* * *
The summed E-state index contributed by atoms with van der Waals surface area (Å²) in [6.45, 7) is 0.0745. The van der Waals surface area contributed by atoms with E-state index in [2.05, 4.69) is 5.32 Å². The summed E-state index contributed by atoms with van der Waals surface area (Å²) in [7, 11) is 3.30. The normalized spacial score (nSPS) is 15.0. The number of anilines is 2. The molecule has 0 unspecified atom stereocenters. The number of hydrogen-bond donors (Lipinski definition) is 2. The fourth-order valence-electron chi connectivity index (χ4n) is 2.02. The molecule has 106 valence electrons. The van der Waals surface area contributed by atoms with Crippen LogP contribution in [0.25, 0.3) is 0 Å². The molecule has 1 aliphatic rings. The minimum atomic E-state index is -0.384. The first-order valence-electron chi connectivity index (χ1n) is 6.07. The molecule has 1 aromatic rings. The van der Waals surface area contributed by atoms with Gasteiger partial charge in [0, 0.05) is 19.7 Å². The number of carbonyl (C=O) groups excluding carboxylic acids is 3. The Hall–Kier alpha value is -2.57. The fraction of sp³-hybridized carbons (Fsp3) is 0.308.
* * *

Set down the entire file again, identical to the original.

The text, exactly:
The summed E-state index contributed by atoms with van der Waals surface area (Å²) in [6.45, 7) is 0.0745. The van der Waals surface area contributed by atoms with E-state index in [2.05, 4.69) is 5.32 Å². The summed E-state index contributed by atoms with van der Waals surface area (Å²) in [7, 11) is 3.30. The normalized spacial score (nSPS) is 15.0. The number of anilines is 2. The molecule has 0 unspecified atom stereocenters. The number of hydrogen-bond donors (Lipinski definition) is 2. The fourth-order valence-electron chi connectivity index (χ4n) is 2.02. The molecule has 106 valence electrons. The van der Waals surface area contributed by atoms with Crippen LogP contribution in [0.25, 0.3) is 0 Å². The molecule has 1 aliphatic rings. The minimum atomic E-state index is -0.384. The first-order valence-electron chi connectivity index (χ1n) is 6.07. The molecule has 1 aromatic rings. The van der Waals surface area contributed by atoms with Gasteiger partial charge in [0, 0.05) is 19.7 Å². The number of carbonyl (C=O) groups excluding carboxylic acids is 3. The Hall–Kier alpha value is -2.57. The fraction of sp³-hybridized carbons (Fsp3) is 0.308.